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San Bartolo is a small pre-Columbian Maya archaeological site located in the Department of Petén in northern Guatemala, northeast of Tikal and roughly fifty miles from the nearest settlement. San Bartolo's fame derives from its splendid Late-Preclassic mural paintings still heavily influenced by Olmec tradition and from examples of early and as yet undecipherable Maya script.
The Annals of the Cakchiquels is a manuscript written in Kaqchikel by Francisco Hernández Arana Xajilá in 1571, and completed by his grandson, Francisco Rojas, in 1604. The manuscript — which describes the legends of the Kaqchikel nation and has historical and mythological components — is considered an important historical document on post-classic Maya civilization in the highlands of Guatemala.
Iximcheʼ is a Pre-Columbian Mesoamerican archaeological site in the western highlands of Guatemala. Iximche was the capital of the Late Postclassic Kaqchikel Maya kingdom from 1470 until its abandonment in 1524. The architecture of the site included a number of pyramid-temples, palaces and two Mesoamerican ballcourts. Excavators uncovered the poorly preserved remains of painted murals on some of the buildings and ample evidence of human sacrifice. The ruins of Iximche were declared a Guatemalan National Monument in the 1960s. The site has a small museum displaying a number of pieces found there, including sculptures and ceramics. It is open daily.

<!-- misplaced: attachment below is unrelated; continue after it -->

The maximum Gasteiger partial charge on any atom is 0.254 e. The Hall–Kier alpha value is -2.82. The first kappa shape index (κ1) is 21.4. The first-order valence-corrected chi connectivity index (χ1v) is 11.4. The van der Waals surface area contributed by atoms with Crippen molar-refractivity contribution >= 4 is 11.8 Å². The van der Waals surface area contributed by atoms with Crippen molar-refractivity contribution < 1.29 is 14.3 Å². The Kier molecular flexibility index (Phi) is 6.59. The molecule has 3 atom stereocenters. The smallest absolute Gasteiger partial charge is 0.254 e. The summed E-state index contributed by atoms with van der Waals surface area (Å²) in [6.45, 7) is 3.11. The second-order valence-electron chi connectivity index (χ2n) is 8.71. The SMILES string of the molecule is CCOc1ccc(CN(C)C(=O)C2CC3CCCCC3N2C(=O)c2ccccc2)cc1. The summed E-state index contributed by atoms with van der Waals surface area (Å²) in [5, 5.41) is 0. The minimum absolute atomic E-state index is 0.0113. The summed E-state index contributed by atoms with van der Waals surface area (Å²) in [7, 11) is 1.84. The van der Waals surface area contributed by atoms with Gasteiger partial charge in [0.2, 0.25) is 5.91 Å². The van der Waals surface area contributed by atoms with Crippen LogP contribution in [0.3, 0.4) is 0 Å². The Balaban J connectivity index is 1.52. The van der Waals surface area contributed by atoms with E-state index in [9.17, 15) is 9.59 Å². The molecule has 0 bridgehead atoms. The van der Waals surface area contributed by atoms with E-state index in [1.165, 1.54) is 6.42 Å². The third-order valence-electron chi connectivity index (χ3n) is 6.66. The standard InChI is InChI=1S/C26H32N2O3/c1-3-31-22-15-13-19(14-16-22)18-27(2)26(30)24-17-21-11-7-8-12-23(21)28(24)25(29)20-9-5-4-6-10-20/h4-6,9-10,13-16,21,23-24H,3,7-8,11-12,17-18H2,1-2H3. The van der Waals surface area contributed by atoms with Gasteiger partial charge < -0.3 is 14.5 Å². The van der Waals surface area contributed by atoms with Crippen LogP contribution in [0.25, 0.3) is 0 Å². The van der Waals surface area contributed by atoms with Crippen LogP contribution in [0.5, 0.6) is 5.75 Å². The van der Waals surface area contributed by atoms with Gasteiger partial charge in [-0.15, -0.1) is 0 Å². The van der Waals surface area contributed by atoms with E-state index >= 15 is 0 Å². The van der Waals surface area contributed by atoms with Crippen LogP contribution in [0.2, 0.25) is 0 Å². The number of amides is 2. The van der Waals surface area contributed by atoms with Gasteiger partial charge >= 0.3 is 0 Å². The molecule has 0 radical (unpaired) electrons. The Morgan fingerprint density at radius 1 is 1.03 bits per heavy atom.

The Kʼicheʼ kingdom of Qʼumarkaj was a state in the highlands of modern-day Guatemala which was founded by the Kʼicheʼ (Quiché) Maya in the thirteenth century, and which expanded through the fifteenth century until it was conquered by Spanish and Nahua forces led by Pedro de Alvarado in 1524.
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Chitinamit is an archeological site of the Maya civilization in the highlands of Guatemala. It has been identified as Jakawitz, the first capital of the K'iche' Maya. The site is located in the El Quiché department, in the municipality of Uspantán. Chitinamit dates from the Early Classic through to the Late Postclassic periods and covers approximately 2 hectares (220,000 sq ft), making it the largest site in its region.
Jacawitz was a mountain god of the Postclassic Kʼicheʼ Maya of highland Guatemala. He was the patron of the Ajaw Kʼicheʼ lineage and was a companion of the sun god Tohil. It is likely that he received human sacrifice. The word jacawitz means "mountain" in the lowland Maya language, and the word qʼaqʼawitz of the highland Maya means "fire mountain", which suggests that Jacawitz was mainly a fire deity, much like Tohil. In the Mam language, the similar word xqʼaqwitz means "yellow wasp" and the wasp was an important symbol of the deity and its associated lineage. In the Cholan languages, jacawitz means "first mountain", linking the god with the first mountain of creation.